“The rigidity and stability of the KenTIP FS interface is crazy, and since the drill has a full solid carbide front, the interface can withstand more heat and abuse than competing modular drill technologies. In addition to that the carbide tip fully covers and protects the steel holder from washing out. We simply put carbide where it matters,” says Schmitt. “Granted, there will always be extremes where nothing but a solid carbide drill will do, but for perhaps 90 percent of the applications we see, the new design works exceptionally well in a variety of materials. Kennametal put a lot of time and effort into optimizing KenTIP FS, and we look forward to offering it to our customers.”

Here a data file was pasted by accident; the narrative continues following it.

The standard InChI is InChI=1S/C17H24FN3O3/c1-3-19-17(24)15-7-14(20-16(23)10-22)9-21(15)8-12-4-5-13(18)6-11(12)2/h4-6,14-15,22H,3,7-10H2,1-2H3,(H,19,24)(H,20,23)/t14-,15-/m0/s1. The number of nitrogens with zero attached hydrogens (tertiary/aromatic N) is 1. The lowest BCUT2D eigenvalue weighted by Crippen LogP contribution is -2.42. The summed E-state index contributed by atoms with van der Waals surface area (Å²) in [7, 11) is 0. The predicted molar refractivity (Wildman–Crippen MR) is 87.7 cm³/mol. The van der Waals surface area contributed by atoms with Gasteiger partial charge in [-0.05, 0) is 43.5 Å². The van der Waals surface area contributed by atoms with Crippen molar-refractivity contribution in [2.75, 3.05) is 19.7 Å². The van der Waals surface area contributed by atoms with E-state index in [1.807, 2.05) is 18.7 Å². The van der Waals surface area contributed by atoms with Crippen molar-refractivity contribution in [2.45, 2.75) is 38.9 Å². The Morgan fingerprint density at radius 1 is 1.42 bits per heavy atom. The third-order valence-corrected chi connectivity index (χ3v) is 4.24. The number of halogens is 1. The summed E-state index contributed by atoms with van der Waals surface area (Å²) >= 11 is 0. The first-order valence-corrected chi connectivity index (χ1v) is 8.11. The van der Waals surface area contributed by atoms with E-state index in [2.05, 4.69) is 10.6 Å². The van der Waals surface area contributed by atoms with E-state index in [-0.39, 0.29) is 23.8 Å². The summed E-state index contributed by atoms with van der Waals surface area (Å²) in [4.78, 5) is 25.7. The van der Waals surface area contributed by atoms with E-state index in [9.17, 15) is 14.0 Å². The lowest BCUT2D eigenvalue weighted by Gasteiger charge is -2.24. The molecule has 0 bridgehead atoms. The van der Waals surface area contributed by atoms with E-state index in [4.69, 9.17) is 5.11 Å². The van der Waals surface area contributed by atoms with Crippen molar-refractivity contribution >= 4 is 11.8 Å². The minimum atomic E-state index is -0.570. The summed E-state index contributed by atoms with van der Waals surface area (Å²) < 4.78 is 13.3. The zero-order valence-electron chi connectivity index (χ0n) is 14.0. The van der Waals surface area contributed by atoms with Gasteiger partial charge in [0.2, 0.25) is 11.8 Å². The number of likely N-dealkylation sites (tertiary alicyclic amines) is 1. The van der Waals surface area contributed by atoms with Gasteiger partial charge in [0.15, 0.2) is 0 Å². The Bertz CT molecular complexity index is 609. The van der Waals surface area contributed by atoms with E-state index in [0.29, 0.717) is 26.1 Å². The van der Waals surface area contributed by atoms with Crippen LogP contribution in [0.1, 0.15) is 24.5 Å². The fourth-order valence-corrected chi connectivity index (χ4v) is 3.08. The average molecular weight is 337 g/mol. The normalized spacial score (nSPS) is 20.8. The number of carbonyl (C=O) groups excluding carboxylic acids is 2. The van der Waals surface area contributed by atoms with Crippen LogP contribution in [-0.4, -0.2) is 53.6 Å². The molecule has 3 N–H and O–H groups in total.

At the forefront of advanced materials innovation for more than 75 years, Kennametal Inc. is a global industrial technology leader delivering productivity to customers through materials science, tooling and wear-resistant solutions. Customers across aerospace, earthworks, energy, general engineering and transportation turn to Kennametal to help them manufacture with precision and efficiency. Every day approximately 11,000 employees are helping customers in more than 60 countries stay competitive. Kennametal generated nearly $2.1 billion in revenues in fiscal 2017. Learn more at www.kennametal.com.